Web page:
6. According to Karl Popper, a statement is not scientific if it cannot be refuted by experiment. For example, neither "God exists" nor "God does not exist" are scientific theories by this definition. Both can be argued forever without end, since neither deals with testable hypotheses that could be wrong. My friend Don uses these as what I would call "tentative truths," which are by definition not the absolute truth subject of this article. It is easy for humans to see the limits of practical knowledge that can be achieved by an amoeba, but not themselves. Similarly, a more advanced species than humans could see our inherent limits, which so many of us cannot. HOWEVER, positively asserting that something (like God) does not exist is a fool's errand, although not believing in its existence (as I do not) may be sensible. Until black swans were discovered, "all swans are white" was apparent to all who had only seen white ones, though wrong based on our current knowledge of genetics. However, keep in mind that if swans were defined as WHITE birds, then the discovery of black swans would not contradict it, though it was prudent to re-define what swans were based on new evidence.

7. My general belief today is that practical knowledge about the real world (that which exists outside our minds) is discoverable, but not completely, nor can it be known well enough to be sure one's ideas about it will survive forever under scrutiny. The uncertainty of knowledge is the beginning of learning new things about the world around us. Certainty is the end. Dogma dominates so-called "science" among PhD's as much, if not more, than anybody else. Two decades ago, I described this as the "arrogance of orthodoxy," which I called "arrogoxy." Most people seem to adopt "truths" through osmosis; not critical thinking or the natural uncertainty that underlies our most honest and self-critical knowledge of reality.

8. Semantic games, hero worship and sloppy thinking are rampant in all fields of human knowledge - especially science, philosophy and other intellectual pursuits normally thought to be above reproach and "higher" forms of thought. Too many non-scientists have no idea how much faith, imprecision and confusion permeate science and other subjects they regard as "advanced." I've known engineering PhD's who couldn't problem-solve their way out of a paper bag, and auto mechanics who were brilliant, creative and incredibly productive at what they do. I worked in my dad's auto wrecking yards and garages from ages 12 to 22, when I left home with my first engineering degree in 1969. I had some technical jobs along the way in college, but never forgot how intelligent and creative some auto mechanics were.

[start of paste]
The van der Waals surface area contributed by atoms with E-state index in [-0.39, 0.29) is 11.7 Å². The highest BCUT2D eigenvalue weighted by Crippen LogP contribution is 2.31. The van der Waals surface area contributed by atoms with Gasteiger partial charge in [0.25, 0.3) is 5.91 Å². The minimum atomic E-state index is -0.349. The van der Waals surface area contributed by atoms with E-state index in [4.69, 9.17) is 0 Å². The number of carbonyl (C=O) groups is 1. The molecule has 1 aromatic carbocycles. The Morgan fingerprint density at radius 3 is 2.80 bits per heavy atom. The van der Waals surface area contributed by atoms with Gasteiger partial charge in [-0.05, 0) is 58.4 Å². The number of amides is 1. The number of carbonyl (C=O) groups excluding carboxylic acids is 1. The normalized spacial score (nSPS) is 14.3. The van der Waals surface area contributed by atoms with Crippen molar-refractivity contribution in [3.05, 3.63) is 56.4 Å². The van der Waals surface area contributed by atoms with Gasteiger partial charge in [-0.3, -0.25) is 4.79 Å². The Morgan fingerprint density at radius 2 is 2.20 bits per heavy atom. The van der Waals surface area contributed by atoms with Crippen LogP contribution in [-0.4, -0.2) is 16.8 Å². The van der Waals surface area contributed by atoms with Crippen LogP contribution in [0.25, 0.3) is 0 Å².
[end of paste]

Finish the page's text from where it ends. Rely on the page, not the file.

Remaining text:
9. Most people make and/or repeat these mistakes frequently, even without including those who profit from deception and intentional falsehoods. It is a struggle to avoid them, like Bastiat's Broken Window Fallacy is unknown to most professors of economics, which leads to the worst and most destructive of public policies. The essence of this extremely important fallacy is the idea that looking at only the benefits of destruction (like a broken window) such as the jobs it creates (glaziers and those on whom they spend their newfound money) are only the least important part of the story. The most important part - largely unknown to economists - especially those whose careers focus on justifying public policies - is that had the window not been broken, the money spent fixing it would have been spent on a whole chain of other things. This means there is no "stimulation" to the economy from such destruction, but a net loss (the window). If only government could understand this, but it is not in the interest of those in and around government to do so and naive to expect it. This lack of understanding is why some government-subsidized solar energy companies are going belly-up - a direct and predictable result of massive government subsidies without financial accountability or a real market demand. This fallacy permeates almost everything government does.

I welcome any and all criticism, and seriously look forward to those among you who can point out errors in my thinking on this subject. However, as I implied in my previous blog posts  Rand's "Nature of Government" and  Science=Induction+Deduction, conveniences in language shorthand are neither serious statements of absolute belief... nor their refutation. Too many semantic games fail to be serious attempts at better understanding reality, but succeed in promoting and protecting existing dogma.

Let the games begin...